Colour is a Juls Led Coalescence on the West African Diaspora
Evan Dale // July 31, 2019
The West African Renaissance bubbling over the pot of Nigerian and Ghanaian international diaspora is in full swing as the world’s most important modern cultural explosion. Music, art, fashion, photography, and cinematography are being largely governed by artists from Lagos to Accra, subsequently Kingston to Georgetown, and subsequently again London to Toronto. But the influence goes deeper than that. Not only do classic rhythms and afro-beats inform the stylings of reggae, experimental R&B, grime, and trap. They’ve seemingly infiltrated every scene and every spectrum of musical invention globally.
From the roots, deliveries this year from afrobeat veterans like Adekunle Gold (Kelegbe Megbe) have reaffirmed what the lane is known to produce. And from the reach, transcendent newcomers like Burna Boy (African Giant), Santi (Mandy & The Jungle), GoldLink (Diaspora), and Kojey Radical (Can’t Go Back, No Gangster, Ground Control), have expanded and redefined what West African influence means to global pop culture. As a diverse, encompassing collection, Juls’ Colour is likewise one of the most wide-ranging exhibitions of boundless Afrofuturistic explorations to emerge from it all.
The British-born, Ghanaian producer boasts in insane resume, but per usual in the career of modern composers, his name is not yet so widespread. But Juls is a name that should be on everyone’s radar. Producing for Lauryn Hill, Burna Boy, GoldLink, Tyler, the Creator, Masego, Wande Coal, and many more, his name carries with it a lot of powerful friends. Naturally, Colour is colorful.
Hip-hop influenced alternative songwriter, Worlasi – Ghana.
Spoken-word poet turned poetic rapper, Kojey Radical – London / Ghana.
Distinctive Afro-Swank multi-creative – Essex / Nigeria.
Transcendent songwriter / soulstress, Ms. Banks – London.
Hip-Hop / Grime lyricist, Pa Salieu – UK.
Rapper and vocalist, Falz – Lagos.
Experimental Garage / Afrobeats DJ, Oxlade – Lagos.
Reggae-inspired producer, Big Zeeks – London.
Reggae vocalist and DJ, Sweetie Irie – UK.
Afrobeats superstar, Mr Eazi – Nigeria / Ghana.
Dancehall DJ, Agent Sasco (Assassin) – Kingston.
R&B-edged singer / songwriter, Sway Clarke – Toronto / Berlin.
Experimental producer & rapper, Knucks – London.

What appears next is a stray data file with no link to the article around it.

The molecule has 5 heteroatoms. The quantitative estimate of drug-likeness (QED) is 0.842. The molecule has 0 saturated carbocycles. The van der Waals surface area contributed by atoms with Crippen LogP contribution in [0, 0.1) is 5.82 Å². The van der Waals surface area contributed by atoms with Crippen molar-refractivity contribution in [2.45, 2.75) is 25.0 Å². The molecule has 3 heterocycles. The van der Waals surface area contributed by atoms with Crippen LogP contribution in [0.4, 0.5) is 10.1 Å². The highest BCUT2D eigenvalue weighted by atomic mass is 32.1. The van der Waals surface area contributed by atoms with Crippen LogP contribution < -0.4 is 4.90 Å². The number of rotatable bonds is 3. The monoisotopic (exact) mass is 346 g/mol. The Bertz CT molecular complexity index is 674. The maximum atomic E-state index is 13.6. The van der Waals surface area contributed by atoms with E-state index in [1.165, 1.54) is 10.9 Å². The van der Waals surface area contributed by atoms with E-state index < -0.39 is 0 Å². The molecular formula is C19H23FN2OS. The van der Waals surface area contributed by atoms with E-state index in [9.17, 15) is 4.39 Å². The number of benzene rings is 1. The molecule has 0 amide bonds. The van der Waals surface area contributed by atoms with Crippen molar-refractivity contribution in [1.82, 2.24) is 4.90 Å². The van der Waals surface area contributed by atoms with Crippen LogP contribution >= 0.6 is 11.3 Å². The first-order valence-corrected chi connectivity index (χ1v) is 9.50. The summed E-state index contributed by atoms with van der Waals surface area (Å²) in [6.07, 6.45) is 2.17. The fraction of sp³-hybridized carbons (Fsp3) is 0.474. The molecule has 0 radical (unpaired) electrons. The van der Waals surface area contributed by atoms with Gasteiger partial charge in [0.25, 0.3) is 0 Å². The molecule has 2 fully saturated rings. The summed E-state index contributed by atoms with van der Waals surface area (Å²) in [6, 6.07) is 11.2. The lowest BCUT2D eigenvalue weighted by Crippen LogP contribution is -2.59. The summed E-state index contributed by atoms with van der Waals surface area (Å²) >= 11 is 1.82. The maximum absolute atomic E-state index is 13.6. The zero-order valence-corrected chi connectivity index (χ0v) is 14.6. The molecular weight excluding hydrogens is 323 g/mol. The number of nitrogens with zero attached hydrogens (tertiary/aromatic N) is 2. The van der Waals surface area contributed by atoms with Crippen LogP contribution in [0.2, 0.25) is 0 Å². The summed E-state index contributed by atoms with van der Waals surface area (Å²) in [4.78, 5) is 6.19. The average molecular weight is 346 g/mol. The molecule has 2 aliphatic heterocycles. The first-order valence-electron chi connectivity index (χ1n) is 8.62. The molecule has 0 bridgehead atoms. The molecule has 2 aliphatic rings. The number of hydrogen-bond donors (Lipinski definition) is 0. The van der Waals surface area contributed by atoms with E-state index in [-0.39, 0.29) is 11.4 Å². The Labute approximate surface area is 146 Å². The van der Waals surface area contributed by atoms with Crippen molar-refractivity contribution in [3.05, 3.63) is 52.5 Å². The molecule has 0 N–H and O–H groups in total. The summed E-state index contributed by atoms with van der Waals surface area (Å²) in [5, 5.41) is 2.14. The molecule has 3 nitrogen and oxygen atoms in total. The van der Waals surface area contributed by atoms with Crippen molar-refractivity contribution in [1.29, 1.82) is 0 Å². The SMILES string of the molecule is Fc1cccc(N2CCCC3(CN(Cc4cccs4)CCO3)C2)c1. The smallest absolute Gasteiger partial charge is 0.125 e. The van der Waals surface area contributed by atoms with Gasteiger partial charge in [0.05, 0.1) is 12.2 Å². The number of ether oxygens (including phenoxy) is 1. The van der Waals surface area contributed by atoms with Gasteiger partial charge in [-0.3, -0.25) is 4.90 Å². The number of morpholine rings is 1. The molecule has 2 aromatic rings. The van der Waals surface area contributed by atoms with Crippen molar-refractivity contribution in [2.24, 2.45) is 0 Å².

Neo-Soul / Jazz Experimentalist, XamVolo – London.
Self-described, ‘Anime-watching rapper / songwriter’, Che Lingo – London.
Neo-Soul Vocalist & Songwriter, Tiggs Da Author – Tanzania.
Songwriter, producer & vocalist, Santi – Lagos / Dubai.
And though each of the myriad contributors to Colour’s greater gradient host a unique and vibrant signature aesthetic, all come to coalesce under the collective banner of Juls and his affirmed ability to unearth something wide-ranging yet cohesive. And that’s because Juls is a student of West African diaspora. His knowledge on music of course underlines the traditions of Nigeria and Ghana, but also explores the Caribbean, North America, and his home, the UK. The understanding that all of these places are firmly connected by the tether of West African rhythm transformed into a diverse dichotomy of broad-based musical stylings is what grants Juls and subsequently Colour,its wide lens. There are seemingly endless sources from which to draw inspiration for a collaborative album exploring the West African diaspora rooted in stemmings from Afrobeats, reggae, hip-hop, R&B, and grime, but Juls whittles down his contributors to a perfected list of complimentary diversity focused on how the modern West African cultural Renaissance will translate into a an era of post-genre globalism.
And it succeeds.
It more than succeeds. Colour thrives beyond the speakings of West African culture exploding onto the mainstream and proves that in 2019 we’re in the throes of something special. It isn’t only Afrobeats – it’s dancehall, R&B, grime, hip-hop, neo-soul, jazz, funk, and electronic. It isn’t only Ghana, Nigeria, The Caribbean and London. It’s Toronto (PartyNextDoor), New York (SAINt JHN), Washington DC (GoldLink), and Dubai (Santi). It’s global. And so is Juls. And so is Colour.
If there are particular standout tracks to the album, it’s only based on pre-existing biases to certain musical stylings. Colour is balanced in quality and stylistic exploration, but it is incredibly wide-ranging. For the Afrofuturistic hip-hop lane, Kojey Radical’s Normal is an explosively lyrical cut. For the undeniable club banger, Kida Kudz, Ms. Banks, and Pa Salieu make any listener wish they were stepping out onto a sweaty late-night dancefloor in Lagos, Accra, or London with Like Tu Danz. For experimental Afrobeat composition, Worlasi’s Nyafa Riddim is meditative and foot-tapping. For Neo-Soul’s expanding explorations of West African musicality, Sway Clarke’s Sweetie Odo and Knucks, XamVolo, and Che Lingo’s collaborative track, No Lie are sensitive and instrumental powerhouses.
But what makes Colour a great album isn’t necessarily that it is so wide-ranging, but that it is inviting and assimilating for listeners of one stylistic arena to explore others with such ease and complimentary cohesiveness. And for being the steady hand behind it all, Juls is a genius addition to the greater West African cultural Renaissance mosaic.